By EveryCity on 7 Oct 2008
To start this post off I thought that I’d initially go through the core differences between RAID 1 & RAID 5. I haven’t mentioned arrays without RAID because if you in any way value your data RAID is essential.
RAID: Redundant Array of Independent Disks
Array: A number of disks, normally connected to the same RAID Controller
RAID Controller: A dedicated piece of hardware which has the task of replicating data
Capacity – How does my RAID choice affect storage capacity?
Disks have to be set-up in identical sized pairs so x2 1TB drives will give you 1TB of space. If you want more you have to add additional pairs.
A minimum of 3 drives are required and the total capacity is the sum of all the drives, less the size of one of the drives. I.e. x3 1TB drives = 3TB – 1TB = 2TB useable.
Redundancy – Is one more redundant than the other?
RAID 1 offers redundancy in pairs where as within a RAID 5 configuration where any one drives can fail. In the event that a drive fails and is replaced in a RAID 1 array it the file system will run at around half speed until the all the data is recovered. Within a RAID 5 array as there are more drives to share the load the file system will run slower but not as slow as it would in the RAID 1 situation and by adding more drives to an array this performance reduction is reduced.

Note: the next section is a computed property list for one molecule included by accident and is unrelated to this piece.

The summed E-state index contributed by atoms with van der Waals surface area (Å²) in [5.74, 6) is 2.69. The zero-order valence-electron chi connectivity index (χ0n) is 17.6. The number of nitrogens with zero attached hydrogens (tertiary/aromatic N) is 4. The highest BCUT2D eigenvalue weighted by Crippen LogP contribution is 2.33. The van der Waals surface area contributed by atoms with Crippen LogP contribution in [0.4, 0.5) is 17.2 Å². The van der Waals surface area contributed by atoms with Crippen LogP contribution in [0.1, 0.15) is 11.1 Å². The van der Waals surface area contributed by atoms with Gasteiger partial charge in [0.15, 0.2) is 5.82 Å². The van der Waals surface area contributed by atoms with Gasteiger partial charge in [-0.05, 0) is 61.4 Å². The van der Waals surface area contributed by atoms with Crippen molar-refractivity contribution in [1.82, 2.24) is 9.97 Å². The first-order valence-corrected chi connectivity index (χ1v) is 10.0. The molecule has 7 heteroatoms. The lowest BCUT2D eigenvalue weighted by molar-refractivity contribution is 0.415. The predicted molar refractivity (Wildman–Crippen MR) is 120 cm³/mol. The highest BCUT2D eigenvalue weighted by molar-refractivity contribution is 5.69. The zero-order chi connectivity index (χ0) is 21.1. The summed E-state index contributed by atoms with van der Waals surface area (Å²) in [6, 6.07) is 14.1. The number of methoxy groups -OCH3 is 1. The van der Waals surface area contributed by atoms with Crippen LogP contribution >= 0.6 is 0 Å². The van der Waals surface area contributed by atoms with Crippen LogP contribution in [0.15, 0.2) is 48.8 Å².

Performance – Which one is better?
RAID 1 limits the performance to the two drives which are in the array whereas with RAID 5 the load can be shared over a number of disks. So rather than just having two drives which are both writing for each operation it is better to be able to write/read to/from a number of drives.
While the gains do decrease as the number of drives increases a substantial difference in performance would be noticed between an array with 3 drives and say 8. There are cost implications to bear in mind however if it is performance is critical then these can become justifiable.
Isn’t RAID 5 slow?
It used to be the case that RAID 5 was slow however over the years RAID controllers along with everything else has evolved substantially and multi-drive RAID 5 arrays are now plainly faster than RAID 1 arrays.
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